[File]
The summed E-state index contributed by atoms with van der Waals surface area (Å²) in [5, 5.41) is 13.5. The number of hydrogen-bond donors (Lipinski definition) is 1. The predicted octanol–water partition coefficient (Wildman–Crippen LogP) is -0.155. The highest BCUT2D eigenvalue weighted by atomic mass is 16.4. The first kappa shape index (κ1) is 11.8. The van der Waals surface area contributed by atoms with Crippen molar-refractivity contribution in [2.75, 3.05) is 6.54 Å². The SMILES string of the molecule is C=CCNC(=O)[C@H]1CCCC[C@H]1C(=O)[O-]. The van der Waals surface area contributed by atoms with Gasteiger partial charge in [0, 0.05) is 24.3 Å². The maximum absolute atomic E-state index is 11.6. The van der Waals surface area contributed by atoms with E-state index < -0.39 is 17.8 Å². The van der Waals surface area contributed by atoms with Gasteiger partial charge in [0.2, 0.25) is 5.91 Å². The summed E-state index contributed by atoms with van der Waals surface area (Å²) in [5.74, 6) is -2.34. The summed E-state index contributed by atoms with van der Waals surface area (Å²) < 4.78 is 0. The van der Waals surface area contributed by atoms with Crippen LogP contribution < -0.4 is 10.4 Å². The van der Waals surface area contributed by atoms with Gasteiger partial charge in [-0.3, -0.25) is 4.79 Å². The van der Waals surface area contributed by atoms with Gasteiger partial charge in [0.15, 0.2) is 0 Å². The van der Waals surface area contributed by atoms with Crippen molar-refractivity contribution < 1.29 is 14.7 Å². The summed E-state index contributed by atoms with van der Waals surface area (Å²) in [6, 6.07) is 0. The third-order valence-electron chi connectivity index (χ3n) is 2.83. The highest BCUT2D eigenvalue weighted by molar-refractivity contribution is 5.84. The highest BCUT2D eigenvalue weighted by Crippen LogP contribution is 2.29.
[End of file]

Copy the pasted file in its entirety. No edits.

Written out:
The summed E-state index contributed by atoms with van der Waals surface area (Å²) in [5, 5.41) is 13.5. The number of hydrogen-bond donors (Lipinski definition) is 1. The predicted octanol–water partition coefficient (Wildman–Crippen LogP) is -0.155. The highest BCUT2D eigenvalue weighted by atomic mass is 16.4. The first kappa shape index (κ1) is 11.8. The van der Waals surface area contributed by atoms with Crippen molar-refractivity contribution in [2.75, 3.05) is 6.54 Å². The SMILES string of the molecule is C=CCNC(=O)[C@H]1CCCC[C@H]1C(=O)[O-]. The van der Waals surface area contributed by atoms with Gasteiger partial charge in [0, 0.05) is 24.3 Å². The maximum absolute atomic E-state index is 11.6. The van der Waals surface area contributed by atoms with E-state index < -0.39 is 17.8 Å². The van der Waals surface area contributed by atoms with Gasteiger partial charge in [0.2, 0.25) is 5.91 Å². The summed E-state index contributed by atoms with van der Waals surface area (Å²) in [5.74, 6) is -2.34. The summed E-state index contributed by atoms with van der Waals surface area (Å²) < 4.78 is 0. The van der Waals surface area contributed by atoms with Crippen LogP contribution < -0.4 is 10.4 Å². The van der Waals surface area contributed by atoms with Gasteiger partial charge in [-0.3, -0.25) is 4.79 Å². The van der Waals surface area contributed by atoms with Gasteiger partial charge in [0.15, 0.2) is 0 Å². The van der Waals surface area contributed by atoms with Crippen molar-refractivity contribution < 1.29 is 14.7 Å². The summed E-state index contributed by atoms with van der Waals surface area (Å²) in [6, 6.07) is 0. The third-order valence-electron chi connectivity index (χ3n) is 2.83. The highest BCUT2D eigenvalue weighted by molar-refractivity contribution is 5.84. The highest BCUT2D eigenvalue weighted by Crippen LogP contribution is 2.29.